## Fibonacci & Our place in the universe

I recently came across this video while looking for some fascinating nerd stuff – mathematics and quantum physics. Lately I’ve been curious about how the world works and understanding the building blocks of our universe.

Incidentally, I’m also reading Cosmos by Carl Sagan, which does a pretty amazing job of explaining our place in the universe, and explaining the universe itself. If you haven’t read it, I would highly suggest it.

## What is the Fibonacci Series?

Coming back to the video, It talks about the Fibonacci series and how mathematics is ingrained into the universe. The Fibonacci series is found in petal counts.

Fibonacci Series is a series of numbers, which you can get by doing the following:

You start with 1 and 1, and from there on, you keep adding the last two numbers. So what you get is, 1, 1, 2, 3, 5, 8, 13, and so on until infinity. Incidentally, the petals of daisies follow the Fibonacci series (even in spirals of the pine cones!).

How amazing is that. It seems random enough but it fascinates me that there is some underlying mathematical explanation to the universe.

Take a look at the video here (The conversation and explanation around Fibonacci Series starts @ 4.30 mark):

## Why does Math fit in so well with our universe, and why bother?

The video is generally interesting too, because it talks about why Math fits in so perfectly with our universe and explains it so well.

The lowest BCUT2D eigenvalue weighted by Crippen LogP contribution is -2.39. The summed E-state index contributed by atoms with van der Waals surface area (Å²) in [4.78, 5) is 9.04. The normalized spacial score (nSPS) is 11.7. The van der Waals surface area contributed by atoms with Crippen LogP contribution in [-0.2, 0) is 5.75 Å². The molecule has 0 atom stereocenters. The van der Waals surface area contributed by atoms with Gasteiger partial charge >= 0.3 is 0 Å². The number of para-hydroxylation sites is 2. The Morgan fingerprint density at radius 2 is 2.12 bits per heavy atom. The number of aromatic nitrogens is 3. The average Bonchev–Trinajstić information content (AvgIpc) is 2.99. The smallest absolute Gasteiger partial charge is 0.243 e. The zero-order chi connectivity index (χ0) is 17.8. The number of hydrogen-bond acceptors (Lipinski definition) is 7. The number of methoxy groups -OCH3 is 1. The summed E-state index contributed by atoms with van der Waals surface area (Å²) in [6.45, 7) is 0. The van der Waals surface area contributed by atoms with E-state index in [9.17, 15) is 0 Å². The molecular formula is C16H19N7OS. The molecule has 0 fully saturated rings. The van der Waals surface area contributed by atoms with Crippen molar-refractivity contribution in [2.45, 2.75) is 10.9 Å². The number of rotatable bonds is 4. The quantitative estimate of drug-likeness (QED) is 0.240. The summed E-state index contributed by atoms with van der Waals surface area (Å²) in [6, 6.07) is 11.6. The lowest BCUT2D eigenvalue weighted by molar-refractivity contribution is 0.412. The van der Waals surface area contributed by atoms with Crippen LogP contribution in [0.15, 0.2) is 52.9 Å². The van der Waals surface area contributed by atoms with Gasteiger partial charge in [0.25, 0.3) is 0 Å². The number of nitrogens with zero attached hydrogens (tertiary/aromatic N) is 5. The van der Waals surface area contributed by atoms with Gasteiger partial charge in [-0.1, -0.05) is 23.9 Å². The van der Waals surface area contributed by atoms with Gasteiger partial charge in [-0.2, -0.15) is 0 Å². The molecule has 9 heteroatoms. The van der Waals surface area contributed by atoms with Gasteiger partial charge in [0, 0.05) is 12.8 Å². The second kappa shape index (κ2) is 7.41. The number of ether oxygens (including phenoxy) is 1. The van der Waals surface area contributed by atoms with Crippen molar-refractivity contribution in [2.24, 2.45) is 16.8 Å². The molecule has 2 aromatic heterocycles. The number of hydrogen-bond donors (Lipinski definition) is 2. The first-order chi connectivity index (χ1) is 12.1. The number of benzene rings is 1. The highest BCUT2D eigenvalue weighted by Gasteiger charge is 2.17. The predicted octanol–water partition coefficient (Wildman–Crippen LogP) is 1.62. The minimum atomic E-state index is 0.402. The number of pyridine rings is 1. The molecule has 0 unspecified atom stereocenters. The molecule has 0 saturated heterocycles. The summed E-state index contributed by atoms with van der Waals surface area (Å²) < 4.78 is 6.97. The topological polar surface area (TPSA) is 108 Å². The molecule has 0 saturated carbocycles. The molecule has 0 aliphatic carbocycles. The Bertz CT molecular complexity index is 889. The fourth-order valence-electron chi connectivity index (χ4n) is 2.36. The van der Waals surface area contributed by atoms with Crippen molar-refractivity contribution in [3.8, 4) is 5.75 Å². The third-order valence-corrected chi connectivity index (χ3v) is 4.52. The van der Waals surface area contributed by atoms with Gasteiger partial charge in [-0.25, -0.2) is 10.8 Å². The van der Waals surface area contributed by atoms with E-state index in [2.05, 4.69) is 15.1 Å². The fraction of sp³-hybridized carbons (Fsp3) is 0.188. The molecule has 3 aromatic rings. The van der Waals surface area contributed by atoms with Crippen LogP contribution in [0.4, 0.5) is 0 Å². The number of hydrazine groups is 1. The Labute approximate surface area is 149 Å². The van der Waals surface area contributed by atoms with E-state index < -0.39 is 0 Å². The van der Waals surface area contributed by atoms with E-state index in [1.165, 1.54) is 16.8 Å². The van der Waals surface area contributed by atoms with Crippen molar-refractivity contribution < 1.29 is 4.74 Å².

Initially, this conversation seemed absurd to me, because it seemed like we are simply extrapolating information from how the world seems to us, and creating mathematical theories around it, but there is a bit more to it than that.

It seems odd that a system that was originally devised to help us keep track of how many sheep we had, can be used to help us understand how the universe was created, how sub-atomic particles interact, and be used to calculate the existence and properties of particles not yet discovered.

Why? It has prompted John Barrow in his book ‘Pi in the sky’ to say. “There is an ocean of mathematical truth lying undiscovered around us: we explore it, discovering new parts of its limitless territory. This expanse of mathematical truth exists independently of mathematicians. It would exist even if there were no mathematicians at all… “

I discovered this website while researching for this post, and it’s got me even more hooked! I mean, how amazing is it that we have no idea why math works – why does it exist – is it man made or does it have an existence somewhere out there?

Regardless of the answers to these questions, it does exist. Either in our minds or out there, and it helps us answer so many questions about the world.

I don’t suppose I know anything about mathematics, in relative terms, but that’s no reason to not be fascinated by it.

Are there any interesting things you’ve found recently?

[…] It is an ode to the transience of life. That life can be miserable for some people is well known, and for some others, life is a party, a festival to enjoy the fruits of the billions of years of evolution. […]